* Nearly half of strikers quit action, take wage deals
* Staff workers say to return to work on Friday
* El Teniente output seen at normal level on Saturday
* Wage talks with remainder of strikers resume on Friday
(Adds latest estimate of output loss)
By Alonso Soto
SANTIAGO, June 9 Output should return to normal
in days at the world's No. 5 copper mine, El Teniente in Chile,
after thousands of contractors abandoned a 16-day strike that
seems near its end, the company said.
Staff workers also decided to return to work on Friday
after strikers began wage talks with their employers to resolve
a sometimes violent 16-day walkout that is losing strength.
Mine owner Codelco [CODEL.UL] confirmed the mine was
producing at 51 percent capacity on Thursday.
German Gonzalez, head of an umbrella group of service
companies, said about 4,000 workers or 40 percent of strikers
have signed individual wage deals and quit the walkout.
He said dissenting contractors are gradually returning to
the 404,000 tonne-a-year mine as fears over violence persist.
Protest leaders denied so many temporary workers had
returned to work, but acknowledged hundreds have quit striking
in recent days. More wage negotiations between contractors and
their employees are scheduled for Friday after talks restarted
"We will continue tomorrow. No deal has been struck yet,"
said strike leader Luis Nunez. "We decided on a truce on
violence during negotiations."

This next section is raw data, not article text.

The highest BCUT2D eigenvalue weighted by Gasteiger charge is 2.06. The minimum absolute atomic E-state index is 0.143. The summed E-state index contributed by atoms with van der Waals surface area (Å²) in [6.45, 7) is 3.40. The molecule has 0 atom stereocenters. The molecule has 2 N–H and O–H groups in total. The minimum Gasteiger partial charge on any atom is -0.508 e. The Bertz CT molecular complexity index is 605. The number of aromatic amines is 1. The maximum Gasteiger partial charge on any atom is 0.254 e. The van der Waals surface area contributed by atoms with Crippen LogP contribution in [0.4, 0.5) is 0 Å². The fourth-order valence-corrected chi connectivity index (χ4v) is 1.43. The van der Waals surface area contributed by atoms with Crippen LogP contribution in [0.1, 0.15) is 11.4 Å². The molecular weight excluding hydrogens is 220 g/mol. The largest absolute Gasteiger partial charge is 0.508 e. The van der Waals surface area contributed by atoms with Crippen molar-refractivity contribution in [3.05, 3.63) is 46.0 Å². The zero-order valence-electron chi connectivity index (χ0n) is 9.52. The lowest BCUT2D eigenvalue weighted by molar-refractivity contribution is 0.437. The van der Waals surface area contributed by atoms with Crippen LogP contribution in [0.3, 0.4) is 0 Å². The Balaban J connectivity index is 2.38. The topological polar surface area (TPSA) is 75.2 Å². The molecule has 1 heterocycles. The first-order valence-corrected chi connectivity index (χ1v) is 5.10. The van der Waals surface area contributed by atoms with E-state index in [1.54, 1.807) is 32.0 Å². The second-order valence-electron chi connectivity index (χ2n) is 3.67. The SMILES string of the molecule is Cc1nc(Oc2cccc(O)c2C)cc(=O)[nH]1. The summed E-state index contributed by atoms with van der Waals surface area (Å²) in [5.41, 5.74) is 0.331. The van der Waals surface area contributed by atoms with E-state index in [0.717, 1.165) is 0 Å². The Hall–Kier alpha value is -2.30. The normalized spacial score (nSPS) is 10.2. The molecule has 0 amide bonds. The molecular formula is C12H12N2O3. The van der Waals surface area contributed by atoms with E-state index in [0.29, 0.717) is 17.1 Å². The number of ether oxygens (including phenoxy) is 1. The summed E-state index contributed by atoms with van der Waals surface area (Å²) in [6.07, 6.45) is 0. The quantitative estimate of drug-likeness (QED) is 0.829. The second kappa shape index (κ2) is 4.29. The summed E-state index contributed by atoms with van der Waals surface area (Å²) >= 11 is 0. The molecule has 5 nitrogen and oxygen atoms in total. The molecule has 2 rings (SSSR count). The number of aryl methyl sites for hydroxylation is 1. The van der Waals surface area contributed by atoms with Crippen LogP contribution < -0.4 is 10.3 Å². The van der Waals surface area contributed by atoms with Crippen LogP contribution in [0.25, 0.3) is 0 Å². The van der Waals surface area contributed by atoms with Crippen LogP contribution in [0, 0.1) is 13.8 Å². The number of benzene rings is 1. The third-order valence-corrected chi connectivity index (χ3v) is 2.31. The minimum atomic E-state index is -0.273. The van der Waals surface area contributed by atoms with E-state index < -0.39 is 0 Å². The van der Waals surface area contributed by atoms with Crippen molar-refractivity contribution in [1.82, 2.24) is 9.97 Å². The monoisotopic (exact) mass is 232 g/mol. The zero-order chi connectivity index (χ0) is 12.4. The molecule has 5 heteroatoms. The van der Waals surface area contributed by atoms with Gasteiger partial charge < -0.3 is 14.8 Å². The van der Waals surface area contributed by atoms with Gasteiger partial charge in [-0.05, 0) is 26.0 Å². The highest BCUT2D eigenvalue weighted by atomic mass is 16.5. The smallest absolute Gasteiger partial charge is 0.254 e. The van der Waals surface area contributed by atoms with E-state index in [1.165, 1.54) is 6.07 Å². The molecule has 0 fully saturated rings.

Codelco had to slow production at El Teniente to 40 percent
over the weekend to protect staff workers amid escalating
violence by protesters.
Codelco Chief Executive Diego Hernandez said on Thursday
the company has lost about 7,000 tonnes of copper so far due to
Julio Jalil, head of El Teniente's No. 7 staff union, said
the mine's nearly 4,000 full-time staff workers agreed to
return to work on Friday. However, he warned workers would halt
operations again if violence flares up again.
Graphic of Chile's top copper mines:
Column: Supply-side sparks fail to ignite copper
WAGE DEAL SEEN
Strikers are demanding higher wages and better benefits.
Juan Cristobal Silva, a labor ministry official in the
region acting as mediator, said both sides are showing signs
they want to reach a deal soon to end the walkout.
"If they are meeting again, it is because they both want to
end this soon," he said. "This conflict is taking a toll on all
Codelco said earlier this week the disruptions at El
Teniente had cost the state giant at least $30 million in lost
revenue and up to 4,000 tonnes in output.
The company is suing protest leaders for damage to private
property after protesters threw rocks at buses carrying staff
workers to the mine.
El Teniente employs more than 10,000 contractors, most of
whom support non-production operations such as reinforcing
tunnel walls, repairing machinery and distributing food. The
mine's 4,000 staff workers are directly linked to output
The protest drew comparisons to a violent demonstration by
contractors in 2007-2008 that forced Codelco to halt work at El
Teniente and two other mines. Risk of contagion was seen low at
the moment, but companies are monitoring for any wage demands
among contractors at their mines, union and company sources
(Reporting by Alonso Soto; Editing by Lisa Shumaker and Carol